Everyone arriving at a port of entry (airport, land, or sea) to the U.S. is inspected by U.S. Customs and Border Protection (CBP) officers. CBP officers will conduct the immigration, customs, and agriculture components of the inspections process. If a traveler has health concerns, he or she will be referred to a Public Health Officer for a separate screening.
You don’t have to complete the customs form or Form I-94 on the airplane, as everything is now electronic at the airport.
If you took several flights to the U.S. and had to pass through one or more countries to reach the U.S., you should use the flight number of the last flight that brought to you the U.S. and the last city/country you boarded from.
Keep your watch in sync with the current time zone as you get off the plane. Take all of your belongings, including hand-baggage, and start walking towards the immigration check.
Upon arrival, follow the signs for immigration. Airline personnel will guide you to the inspection area. There may be separate lines for U.S. or Canadian citizens, people from Visa Waiver Countries and Lawful Permanent Residents, people with no checked luggage, Visitors Visa Holders, and all other visa holders, such as temporary workers. At many airports, there is automated passport control where you don’t have to see an officer but go through the steps at an automated kiosk.
Depending on your legal status with respect to the U.S., you may need to present different documents.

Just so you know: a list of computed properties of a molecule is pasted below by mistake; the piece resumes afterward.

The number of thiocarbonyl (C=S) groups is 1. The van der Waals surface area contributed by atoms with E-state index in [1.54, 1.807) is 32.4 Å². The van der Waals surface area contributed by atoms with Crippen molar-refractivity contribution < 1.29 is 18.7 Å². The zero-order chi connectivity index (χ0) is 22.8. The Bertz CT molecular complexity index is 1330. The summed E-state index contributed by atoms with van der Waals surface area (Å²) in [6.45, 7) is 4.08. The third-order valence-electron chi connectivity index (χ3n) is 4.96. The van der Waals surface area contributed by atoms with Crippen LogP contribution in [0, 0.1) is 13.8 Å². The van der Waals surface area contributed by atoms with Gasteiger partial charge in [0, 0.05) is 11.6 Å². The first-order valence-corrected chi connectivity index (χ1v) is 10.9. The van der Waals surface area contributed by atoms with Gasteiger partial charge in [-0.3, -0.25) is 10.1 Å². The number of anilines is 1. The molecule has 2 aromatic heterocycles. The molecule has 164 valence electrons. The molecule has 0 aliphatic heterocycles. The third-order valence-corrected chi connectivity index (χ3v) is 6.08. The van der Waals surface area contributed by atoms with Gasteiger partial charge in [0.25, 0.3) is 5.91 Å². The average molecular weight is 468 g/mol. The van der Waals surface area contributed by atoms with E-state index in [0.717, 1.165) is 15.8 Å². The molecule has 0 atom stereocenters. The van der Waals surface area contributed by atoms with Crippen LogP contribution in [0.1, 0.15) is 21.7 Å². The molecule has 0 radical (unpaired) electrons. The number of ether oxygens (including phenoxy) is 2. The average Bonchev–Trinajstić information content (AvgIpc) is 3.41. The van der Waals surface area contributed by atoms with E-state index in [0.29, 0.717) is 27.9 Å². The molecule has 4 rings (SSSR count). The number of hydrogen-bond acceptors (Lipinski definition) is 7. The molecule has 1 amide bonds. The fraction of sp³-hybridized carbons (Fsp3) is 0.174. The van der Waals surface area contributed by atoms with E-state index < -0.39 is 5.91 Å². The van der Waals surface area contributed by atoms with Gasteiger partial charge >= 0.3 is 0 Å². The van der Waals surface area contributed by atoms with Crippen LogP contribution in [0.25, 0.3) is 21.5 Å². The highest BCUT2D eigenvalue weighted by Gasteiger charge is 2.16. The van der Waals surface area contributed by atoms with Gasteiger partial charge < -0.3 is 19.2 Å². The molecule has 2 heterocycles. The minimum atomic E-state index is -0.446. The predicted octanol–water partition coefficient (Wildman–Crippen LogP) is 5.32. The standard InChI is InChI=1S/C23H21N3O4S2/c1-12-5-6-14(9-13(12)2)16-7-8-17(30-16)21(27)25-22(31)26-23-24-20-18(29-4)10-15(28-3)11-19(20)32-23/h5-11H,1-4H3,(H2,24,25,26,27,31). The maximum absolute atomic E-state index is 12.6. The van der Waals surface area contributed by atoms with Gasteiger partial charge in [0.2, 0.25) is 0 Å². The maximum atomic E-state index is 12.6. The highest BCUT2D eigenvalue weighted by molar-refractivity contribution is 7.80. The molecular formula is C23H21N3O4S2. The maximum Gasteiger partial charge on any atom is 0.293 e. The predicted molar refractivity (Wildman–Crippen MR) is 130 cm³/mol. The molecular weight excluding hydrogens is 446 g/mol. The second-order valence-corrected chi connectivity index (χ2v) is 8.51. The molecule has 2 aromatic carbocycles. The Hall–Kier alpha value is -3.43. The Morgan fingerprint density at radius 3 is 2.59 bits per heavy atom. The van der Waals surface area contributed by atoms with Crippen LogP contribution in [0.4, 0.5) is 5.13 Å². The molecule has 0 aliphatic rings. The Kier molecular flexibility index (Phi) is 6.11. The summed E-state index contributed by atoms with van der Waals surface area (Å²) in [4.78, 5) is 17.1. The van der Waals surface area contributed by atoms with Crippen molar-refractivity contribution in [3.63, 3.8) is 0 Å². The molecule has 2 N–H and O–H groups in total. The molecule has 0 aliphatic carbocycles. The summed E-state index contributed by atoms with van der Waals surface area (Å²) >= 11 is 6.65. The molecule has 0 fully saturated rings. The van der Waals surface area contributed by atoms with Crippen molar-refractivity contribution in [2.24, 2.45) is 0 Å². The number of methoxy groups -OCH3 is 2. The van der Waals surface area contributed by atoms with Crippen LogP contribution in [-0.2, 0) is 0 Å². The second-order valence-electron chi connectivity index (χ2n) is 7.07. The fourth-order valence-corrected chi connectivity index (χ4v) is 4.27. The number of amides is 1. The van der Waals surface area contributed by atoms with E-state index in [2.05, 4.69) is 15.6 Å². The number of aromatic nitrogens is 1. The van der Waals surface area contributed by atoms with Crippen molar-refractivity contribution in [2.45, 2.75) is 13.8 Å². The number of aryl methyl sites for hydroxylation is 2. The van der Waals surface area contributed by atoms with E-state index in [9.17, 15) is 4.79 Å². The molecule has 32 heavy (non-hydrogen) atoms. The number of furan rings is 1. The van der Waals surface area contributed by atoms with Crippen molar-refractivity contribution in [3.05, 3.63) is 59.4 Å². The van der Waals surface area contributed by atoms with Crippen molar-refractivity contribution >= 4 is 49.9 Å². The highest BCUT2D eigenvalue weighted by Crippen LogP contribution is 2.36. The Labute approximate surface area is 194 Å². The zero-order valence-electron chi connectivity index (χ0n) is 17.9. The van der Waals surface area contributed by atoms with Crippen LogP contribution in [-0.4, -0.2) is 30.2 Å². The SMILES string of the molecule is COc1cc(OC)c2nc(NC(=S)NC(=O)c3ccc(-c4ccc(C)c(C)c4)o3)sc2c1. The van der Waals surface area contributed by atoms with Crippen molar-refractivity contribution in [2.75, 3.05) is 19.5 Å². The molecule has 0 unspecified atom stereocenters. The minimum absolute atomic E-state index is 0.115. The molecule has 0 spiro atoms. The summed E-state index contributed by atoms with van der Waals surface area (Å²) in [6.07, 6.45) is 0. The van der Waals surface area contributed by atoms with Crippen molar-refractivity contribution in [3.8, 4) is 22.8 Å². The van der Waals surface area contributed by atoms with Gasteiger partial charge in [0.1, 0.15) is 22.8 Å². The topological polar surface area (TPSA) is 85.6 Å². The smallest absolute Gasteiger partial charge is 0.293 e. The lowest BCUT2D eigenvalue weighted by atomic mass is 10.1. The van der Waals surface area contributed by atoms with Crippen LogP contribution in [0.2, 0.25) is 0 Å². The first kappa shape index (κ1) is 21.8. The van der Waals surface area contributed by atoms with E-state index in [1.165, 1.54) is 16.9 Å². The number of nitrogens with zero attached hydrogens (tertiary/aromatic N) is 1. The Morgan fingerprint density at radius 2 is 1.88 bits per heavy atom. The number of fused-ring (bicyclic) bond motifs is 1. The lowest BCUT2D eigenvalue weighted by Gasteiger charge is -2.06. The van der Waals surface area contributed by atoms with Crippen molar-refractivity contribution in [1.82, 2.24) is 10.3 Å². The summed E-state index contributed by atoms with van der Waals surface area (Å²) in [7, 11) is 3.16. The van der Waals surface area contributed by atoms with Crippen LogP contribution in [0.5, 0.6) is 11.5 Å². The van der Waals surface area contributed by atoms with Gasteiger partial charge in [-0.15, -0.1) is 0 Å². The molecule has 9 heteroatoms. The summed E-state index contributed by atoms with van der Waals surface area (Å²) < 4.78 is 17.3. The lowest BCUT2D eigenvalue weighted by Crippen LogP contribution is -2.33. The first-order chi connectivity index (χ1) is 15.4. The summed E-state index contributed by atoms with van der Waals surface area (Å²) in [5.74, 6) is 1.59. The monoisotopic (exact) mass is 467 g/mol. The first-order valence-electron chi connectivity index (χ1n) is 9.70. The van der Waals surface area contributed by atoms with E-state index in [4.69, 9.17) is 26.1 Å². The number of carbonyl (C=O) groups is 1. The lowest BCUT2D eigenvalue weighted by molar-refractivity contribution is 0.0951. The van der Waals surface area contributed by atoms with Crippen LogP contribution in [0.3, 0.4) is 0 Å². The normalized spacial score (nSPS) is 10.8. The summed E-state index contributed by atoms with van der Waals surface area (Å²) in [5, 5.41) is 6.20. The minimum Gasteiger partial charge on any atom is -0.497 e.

Keep the completed form in your passport. In addition, make sure all other applicable papers are ready just in case. Everyone in the family can walk together to the immigration counter.
If you are a U.S. citizen, the officer will ask for your passport, verify your citizenship, and then welcome you back to the United States.
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A CBP officer will put a stamp in your passport that shows the date you arrived in the U.S. and the “admitted until” date, or the date when your authorized period of stay expires.
During the inspection, a CBP officer (immigration officer at the port of entry) may ask you several questions about the purpose of your trip, how long you will be in the U.S., where you will stay, and your residence abroad. Talk absolutely to the point. Do not try to lie. Make sure that whatever you say is written on the paper. Keep your answers simple and to the point, such as “6 months” or “visiting my son and seeing tourism sites.”
After successfully completing your processing, a CBP officer will stamp your passport, signifying that you are permitted for an appropriate duration, e.g., six months (for visitor visa holders) or three years (H-1B/H-4 visa holders). The passport stamp indicates a date, which is the latest date you are allowed to be in the U.S. Prolonged stay after that date is illegal. Do not lose it.
All non-U.S. citizens will be fingerprinted and photographed under a program called OBIM.